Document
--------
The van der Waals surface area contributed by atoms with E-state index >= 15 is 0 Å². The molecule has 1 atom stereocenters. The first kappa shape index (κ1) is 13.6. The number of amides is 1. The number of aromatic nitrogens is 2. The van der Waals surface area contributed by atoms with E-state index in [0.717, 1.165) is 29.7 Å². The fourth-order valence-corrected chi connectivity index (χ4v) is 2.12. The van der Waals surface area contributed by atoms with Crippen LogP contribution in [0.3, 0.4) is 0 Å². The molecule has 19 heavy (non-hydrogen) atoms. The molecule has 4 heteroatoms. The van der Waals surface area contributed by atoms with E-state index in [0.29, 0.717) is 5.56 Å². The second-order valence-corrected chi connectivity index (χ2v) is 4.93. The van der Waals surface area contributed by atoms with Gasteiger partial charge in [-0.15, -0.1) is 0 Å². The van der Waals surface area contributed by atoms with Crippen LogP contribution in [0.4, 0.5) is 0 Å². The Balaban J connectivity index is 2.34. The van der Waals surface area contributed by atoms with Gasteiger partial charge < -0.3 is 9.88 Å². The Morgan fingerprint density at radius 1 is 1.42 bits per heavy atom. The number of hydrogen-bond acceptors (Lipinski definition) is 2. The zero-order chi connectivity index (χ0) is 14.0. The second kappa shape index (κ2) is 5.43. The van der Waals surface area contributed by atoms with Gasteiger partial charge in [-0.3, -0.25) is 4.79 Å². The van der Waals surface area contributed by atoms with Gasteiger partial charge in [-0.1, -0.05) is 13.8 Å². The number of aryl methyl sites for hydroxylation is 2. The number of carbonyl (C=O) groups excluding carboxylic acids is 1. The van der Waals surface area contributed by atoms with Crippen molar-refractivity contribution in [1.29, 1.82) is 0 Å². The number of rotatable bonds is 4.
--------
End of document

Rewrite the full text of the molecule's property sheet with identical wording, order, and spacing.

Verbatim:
The van der Waals surface area contributed by atoms with E-state index >= 15 is 0 Å². The molecule has 1 atom stereocenters. The first kappa shape index (κ1) is 13.6. The number of amides is 1. The number of aromatic nitrogens is 2. The van der Waals surface area contributed by atoms with E-state index in [0.717, 1.165) is 29.7 Å². The fourth-order valence-corrected chi connectivity index (χ4v) is 2.12. The van der Waals surface area contributed by atoms with Crippen LogP contribution in [0.3, 0.4) is 0 Å². The molecule has 19 heavy (non-hydrogen) atoms. The molecule has 4 heteroatoms. The van der Waals surface area contributed by atoms with E-state index in [0.29, 0.717) is 5.56 Å². The second-order valence-corrected chi connectivity index (χ2v) is 4.93. The van der Waals surface area contributed by atoms with Gasteiger partial charge in [-0.15, -0.1) is 0 Å². The van der Waals surface area contributed by atoms with Crippen LogP contribution in [0.4, 0.5) is 0 Å². The Balaban J connectivity index is 2.34. The van der Waals surface area contributed by atoms with Gasteiger partial charge < -0.3 is 9.88 Å². The Morgan fingerprint density at radius 1 is 1.42 bits per heavy atom. The number of hydrogen-bond acceptors (Lipinski definition) is 2. The zero-order chi connectivity index (χ0) is 14.0. The second kappa shape index (κ2) is 5.43. The van der Waals surface area contributed by atoms with Gasteiger partial charge in [-0.3, -0.25) is 4.79 Å². The van der Waals surface area contributed by atoms with Gasteiger partial charge in [-0.1, -0.05) is 13.8 Å². The number of aryl methyl sites for hydroxylation is 2. The number of carbonyl (C=O) groups excluding carboxylic acids is 1. The van der Waals surface area contributed by atoms with Crippen molar-refractivity contribution in [1.29, 1.82) is 0 Å². The number of rotatable bonds is 4.